• Harsher in Hindsight: In the April 2009 episode "Rock Star", a musician falls to his death in an elevator shaft in a building in Williamsburg, Brooklyn. In November of that same year, Jerry Fuchs, the drummer for various indie rock bands such as !!! and The Juan Maclean, died pretty much the same way in a similar building in the same neighborhood. However, unlike in the episode, where the musician was pushed down the shaft, Fuchs actually fell while trying to jump from a stalled elevator to the next floor. Still pretty damn eerie.
    • In the episode "Pas de Deux," the villain is a bank robber (played by Charles Rocket) who is suffering from a terminal illness and plans to kill himself along with his unwitting accomplice. The episode was Rocket's last film appearance; he committed suicide later that year.
  • He's Just Hiding: A common theory concerning Nicole Wallace's death at the end of season 7. Given that the information came from a less than reliable source and since Nicole has faked her own death before, this isn't entirely unfounded.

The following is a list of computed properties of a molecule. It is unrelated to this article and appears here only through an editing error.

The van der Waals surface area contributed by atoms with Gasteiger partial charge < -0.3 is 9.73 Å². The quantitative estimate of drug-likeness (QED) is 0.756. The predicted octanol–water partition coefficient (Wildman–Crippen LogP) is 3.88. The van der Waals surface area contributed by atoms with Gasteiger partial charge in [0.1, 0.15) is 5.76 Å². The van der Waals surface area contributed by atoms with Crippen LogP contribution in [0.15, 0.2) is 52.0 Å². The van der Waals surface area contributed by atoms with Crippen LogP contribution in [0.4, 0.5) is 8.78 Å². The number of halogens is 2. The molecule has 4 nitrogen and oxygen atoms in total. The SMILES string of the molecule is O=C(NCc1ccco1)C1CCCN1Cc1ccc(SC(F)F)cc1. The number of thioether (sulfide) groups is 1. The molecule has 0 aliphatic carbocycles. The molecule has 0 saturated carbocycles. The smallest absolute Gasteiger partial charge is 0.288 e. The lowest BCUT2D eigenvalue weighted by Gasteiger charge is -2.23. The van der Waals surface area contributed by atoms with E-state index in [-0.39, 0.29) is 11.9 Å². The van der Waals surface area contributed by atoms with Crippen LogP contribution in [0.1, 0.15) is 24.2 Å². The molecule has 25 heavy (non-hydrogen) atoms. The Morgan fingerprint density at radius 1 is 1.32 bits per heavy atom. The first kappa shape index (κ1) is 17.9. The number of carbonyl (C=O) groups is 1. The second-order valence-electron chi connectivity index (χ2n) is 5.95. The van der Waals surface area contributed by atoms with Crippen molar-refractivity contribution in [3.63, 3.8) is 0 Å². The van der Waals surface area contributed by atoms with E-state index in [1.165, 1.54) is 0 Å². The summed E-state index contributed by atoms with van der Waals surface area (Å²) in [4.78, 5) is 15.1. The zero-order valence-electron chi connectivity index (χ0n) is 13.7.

• Another series produced by Rene Balcer, 2013's "Jo", has the actress who played her show up in one episode as a character who most likely is her, but it's never said one way or another.
  • Hilarious in Hindsight: In the episode "Collective", Alex uses this rather interesting pun:
    "Fangs for the memories."
  • One-Scene Wonder: Johnny Santos from "The Unblinking Eye". In addition to pretending he was James Dean, he was virtually unmoved by being interrogated by the detectives and even acted like he was on an audition...until Goren accurately implied he was gay, in which his bravado finally wore down and he became defensive.
  • Paranoia Fuel: Here's a Cold Open. Woman at a restaurant with others. Woman goes to bathroom. Woman is stabbed by a complete stranger in the inner thigh which causes her to bleed out in minutes, too fast to even cry for help. Assailant walks out. Cut to the detectives arriving...
  • Retroactive Recognition: Jake Weber, Robert Knepper, Michael Emerson, and Viola Davis were all villains in Season 1, before hitting it big with other shows or movies.
  • Shipping: Goren/Eames has a rather large fanbase. There's fans of Logan/Wheeler (or, really, Logan/his latest partner) as well.